Big Data has revolutionised marketing, pervading every aspect of our lives, sometimes detrimentally. Read on to discover the dangers of surveillance capitalism
What is Surveillance Capitalism?
Surveillance capitalism is a market driven process where the item for sale is your personal data, relying on mass surveillance of the internet to capture and process this. Using search engines, like Google or Yahoo, or engaging on social media platforms, indirectly allows these companies to collect and analyse your online behaviour, providing them access to your likes, dislikes, searches and purchases. This data is then used by these big tech firms to target specific ads, or instead sold to third party data-brokers to do with it as they wish.
“If you’re not paying for the product, then you’re the product.”Shoshana Zuboff
Although big data may have been created simply to improve marketing strategies, its scope and effect has gone far beyond this. Today, nearly every aspect of our lives is collected and sorted into massive data stores that are then fed into algorithms and used to predict a variety of behaviours. Consumers vastly underestimate the data that is gathered from them and the fact that it can be bought, sold and manipulated for financial gain. Consumers must educate themselves on the negative aspects of surveillance capitalism to ensure that they are not being taken advantage of within this new business environment.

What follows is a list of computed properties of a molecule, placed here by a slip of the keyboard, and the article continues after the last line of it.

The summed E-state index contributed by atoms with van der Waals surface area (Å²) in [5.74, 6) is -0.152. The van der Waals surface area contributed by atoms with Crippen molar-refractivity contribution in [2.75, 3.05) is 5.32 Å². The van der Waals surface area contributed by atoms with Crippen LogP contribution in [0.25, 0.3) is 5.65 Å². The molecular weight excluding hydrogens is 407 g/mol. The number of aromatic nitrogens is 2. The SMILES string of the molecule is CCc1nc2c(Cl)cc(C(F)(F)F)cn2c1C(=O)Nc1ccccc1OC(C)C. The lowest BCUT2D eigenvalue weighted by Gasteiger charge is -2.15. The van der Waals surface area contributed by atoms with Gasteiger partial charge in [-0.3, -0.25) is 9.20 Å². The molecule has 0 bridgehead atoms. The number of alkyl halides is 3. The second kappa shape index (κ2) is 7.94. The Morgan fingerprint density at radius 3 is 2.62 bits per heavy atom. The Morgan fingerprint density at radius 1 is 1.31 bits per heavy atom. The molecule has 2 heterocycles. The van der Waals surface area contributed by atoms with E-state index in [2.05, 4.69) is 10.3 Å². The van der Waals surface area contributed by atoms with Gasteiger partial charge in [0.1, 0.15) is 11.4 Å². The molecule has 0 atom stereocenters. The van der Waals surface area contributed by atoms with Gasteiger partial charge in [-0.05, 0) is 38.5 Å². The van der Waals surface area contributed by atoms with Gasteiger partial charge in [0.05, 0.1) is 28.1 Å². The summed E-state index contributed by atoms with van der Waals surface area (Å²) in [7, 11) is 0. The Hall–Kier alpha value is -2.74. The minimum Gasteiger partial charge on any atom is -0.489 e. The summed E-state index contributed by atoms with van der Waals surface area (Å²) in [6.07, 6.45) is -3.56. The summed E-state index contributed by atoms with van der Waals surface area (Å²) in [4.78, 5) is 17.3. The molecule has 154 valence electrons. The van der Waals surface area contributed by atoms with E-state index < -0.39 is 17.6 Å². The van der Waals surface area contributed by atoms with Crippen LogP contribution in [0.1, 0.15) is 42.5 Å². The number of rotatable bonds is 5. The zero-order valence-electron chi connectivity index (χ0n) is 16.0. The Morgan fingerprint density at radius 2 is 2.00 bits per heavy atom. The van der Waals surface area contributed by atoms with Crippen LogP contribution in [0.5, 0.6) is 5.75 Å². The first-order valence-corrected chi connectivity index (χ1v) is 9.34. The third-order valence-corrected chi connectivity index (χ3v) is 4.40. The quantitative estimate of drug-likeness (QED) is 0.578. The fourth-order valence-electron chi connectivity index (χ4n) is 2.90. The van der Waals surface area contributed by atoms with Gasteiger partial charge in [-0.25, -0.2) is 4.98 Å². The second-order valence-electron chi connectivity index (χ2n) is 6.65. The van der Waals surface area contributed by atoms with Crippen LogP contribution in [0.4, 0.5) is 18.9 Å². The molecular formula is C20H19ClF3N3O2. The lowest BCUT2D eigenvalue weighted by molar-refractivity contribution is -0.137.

Information Asymmetry & Privacy
Surveillance capitalism has resulted in an increasingly transparent citizenry and threatens the privacy of consumers. The power is now mainly in the hands of big tech companies like Google, who undertake pervasive mechanisms of extraction. This creates a substantial information asymmetry between the consumer and the firm, reducing consumers’ awareness and understanding of these invasive data mining practices (a fact that these big data companies depend on).
A photo uploaded to Instagram provides a lot more information than its submitter intended. Instagram posts are filtered through object and facial recognition programs and sold to third party data brokers, with no data usage regulation.
This surveillance is regularly done under the illusion of convenience and ‘free’ access to websites. However, sharing can come at the high ‘price’ of unwanted privacy leakage.
Companies like Google and Facebook have found ways to hide their data mining operations. To use their sites, individuals must agree to privacy terms that are written under vague and complex language. For example, a study discovered that it takes 8 hours and 59 minutes to read Amazon’s Kindle terms and conditions. Consumers agree to their data being taken, but don’t actually understand what these companies are doing with it. This false ‘illusion of voluntariness’ provides big data companies free rein over consumer data.
Clearly surveillance capitalism thrives from this information asymmetry. With richly informed companies leaving individuals in the dark. Faster search-results and convenience mask the deeper, destructive nature of big data.
Surveillance Capitalism & Discrimination
One of the most troubling issues related to surveillance capitalism is its discriminatory nature. Big data can both include and exclude individuals from various socio-economic opportunities. Surveillance capitalism plays an important role in creating consumer profiles, that classify individuals into simplified groupings. Marketers can then use these when promoting a product to reach a specific target. This practice heedlessly opens the door to discriminatory or inaccurate classifications.